SO YOU want to remove a picket? Just get legal orders removing it. Sounds simple doesn’t it? Unfortunately, this is not necessarily so.
The key questions which you need to ask yourself (and then answer for the courts) are:
- Who, or what, constitutes, the picket? There is no such legal person as a picket, so, who exactly are you getting orders against? Typically some might be your employees, but the majority will be a number of individuals who you have never known and can’t identify.
- What is it that those legal persons are actually doing wrong legally? As we indicated in our first article, there is nothing wrong with just standing on a public footpath. We need to identify actual legal causes of action which make the activity unlawful in order to attract the attention of the courts.
- What direct evidence do you have of the activity and how fast can you pull it together? Speed is important here. We need to do this quickly to get it into court before Monday becomes Tuesday and the picket has actually changed.
- What processes do you have in place to serve your application on 100-200 picketers individually? Do you know their home addresses or how are you going to approach them to hand the documentation over in the proper manner to effect legal process service?
- Even if you can get orders against some or all of the legal persons involved on the Monday or Tuesday, what are you going to do when the picket is still continuing on the Wednesday anyway because new people have turned up who weren’t the subject of any orders on the Monday or Tuesday?
- How deep are your pockets? It can be time-consuming and costly to keep chasing something that can be as hard to grapple with as water for as long as it takes to make people subject to court orders and then drag them back to court if those people are in breach of those orders.
These are all questions that have vexed businesses for many years and they are all technicalities that unions and picketers take advantage of to stay ahead of the law, irrespective of how wilfully they have engaged in its breach.
We will return in this series to discuss the answers in all of these issues, but for present purposes it all starts with the big question: what are the picketers doing wrong legally so as to give rise to a cause of action to get the relevant orders?
The answer to that is hopefully one or more of the following:
- Trespass: It is unlawful to enter the property of another person without an express or implied licence to do so. This is why pickets form on public land or other land that is not owned by the relevant business being picketed – because that target business can only sue for trespass of its own land. Nevertheless, trespass will often be attempted so it is important to have clear delineation of property with fences, signs and security. This is useful in showing that the trespass was not inadvertent or that there was no argument available that there was an implied licence to enter until such time as that licence was expressly revoked.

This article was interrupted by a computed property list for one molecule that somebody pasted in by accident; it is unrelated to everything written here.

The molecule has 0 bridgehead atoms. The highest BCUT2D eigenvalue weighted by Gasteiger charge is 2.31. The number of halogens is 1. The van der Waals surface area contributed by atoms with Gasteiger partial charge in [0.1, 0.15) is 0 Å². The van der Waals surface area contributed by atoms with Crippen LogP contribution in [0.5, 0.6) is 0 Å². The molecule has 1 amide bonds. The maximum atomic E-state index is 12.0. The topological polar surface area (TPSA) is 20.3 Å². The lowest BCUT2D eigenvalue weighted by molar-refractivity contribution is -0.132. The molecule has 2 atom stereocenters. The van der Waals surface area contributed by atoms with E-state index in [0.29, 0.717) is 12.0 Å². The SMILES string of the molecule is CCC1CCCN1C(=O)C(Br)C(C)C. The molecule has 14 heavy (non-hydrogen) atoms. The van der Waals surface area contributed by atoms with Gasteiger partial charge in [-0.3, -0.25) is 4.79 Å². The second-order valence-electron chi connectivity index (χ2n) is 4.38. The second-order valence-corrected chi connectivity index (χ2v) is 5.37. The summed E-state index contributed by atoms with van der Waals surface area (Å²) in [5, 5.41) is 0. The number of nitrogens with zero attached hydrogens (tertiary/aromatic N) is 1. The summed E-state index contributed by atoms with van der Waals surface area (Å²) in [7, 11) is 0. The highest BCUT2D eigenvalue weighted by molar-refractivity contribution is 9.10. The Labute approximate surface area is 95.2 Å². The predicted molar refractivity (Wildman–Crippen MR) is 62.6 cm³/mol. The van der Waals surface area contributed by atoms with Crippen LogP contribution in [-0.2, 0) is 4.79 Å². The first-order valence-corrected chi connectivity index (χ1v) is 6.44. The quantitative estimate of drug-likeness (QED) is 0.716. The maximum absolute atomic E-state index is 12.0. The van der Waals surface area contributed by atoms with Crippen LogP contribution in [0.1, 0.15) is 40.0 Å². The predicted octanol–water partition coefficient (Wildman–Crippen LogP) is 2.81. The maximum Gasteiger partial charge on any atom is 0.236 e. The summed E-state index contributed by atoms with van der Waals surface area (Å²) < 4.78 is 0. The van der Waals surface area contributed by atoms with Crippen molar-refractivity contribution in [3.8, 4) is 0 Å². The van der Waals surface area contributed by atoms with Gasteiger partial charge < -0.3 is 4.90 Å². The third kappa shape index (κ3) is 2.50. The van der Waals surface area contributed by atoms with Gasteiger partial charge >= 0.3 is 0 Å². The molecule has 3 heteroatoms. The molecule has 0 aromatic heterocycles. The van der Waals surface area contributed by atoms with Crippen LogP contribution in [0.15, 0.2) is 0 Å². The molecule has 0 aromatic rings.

- Nuisance: It is unlawful to disturb or interfere with the enjoyment of a person’s property from outside the property. Excessive noise, abusive signage and the impeding of access to and from a site can constitute an actionable nuisance. Evidence needs to be gathered about the time, location and nature of each and every source of the nuisance and the identity of the person causing it.
- Intimidation: It is unlawful for picketers to intimidate or physically threaten a third person (such as a delivery driver or a worker trying to cross the picket line) in order to coerce or injure the targeted business. Evidence of each specific incident of intimidation is essential to validate each act of intimidation – i.e. the time, location, persons involved, the nature of the conduct and the effect it had on the intimidated person and the target business.
- Interference with contractual relations: It is unlawful for a picketer, by their actions, to block entrance and exit to a site to damage the target business’ contractual or business relationships with a third party (i.e. a supplier of product to the site or the customer buying the products coming out of the site) which causes economic harm to the parties to the contract. One of the key elements to establish is the picketers’ knowledge of the relevant contract, so in some cases initial steps will need to be taken with a cease and desist letter informing the relevant picketers of the contract before action can be taken unless knowledge of the contract can be inferred by other means (e.g. if the picketers are employees, they can be taken to know that the interference was with a customer or a supplier).
- Coercion under the Fair Work Act: It is a civil penalty offence under the Fair Work Act to intentionally seek to coerce a targeted business to exercise or not exercise a workplace right (e.g. to make an enterprise agreement) by unlawful or illegitimate means (e.g. by conducting a picket which causes a nuisance or intimidation etc.). This also enables injunctions to be granted to prevent the unlawful or illegitimate conduct.
In anticipation of our next article in this series, I encourage you to think closely about what sort of evidence you would need to prove each element of each of the above causes of action. This will give some picture to the answers to the other key questions about which we will deal with in the next issue.
* Chris Gianatti is a lawyer and a director with KHQ Lawyers
This article appeared in the July edition of DCN Magazine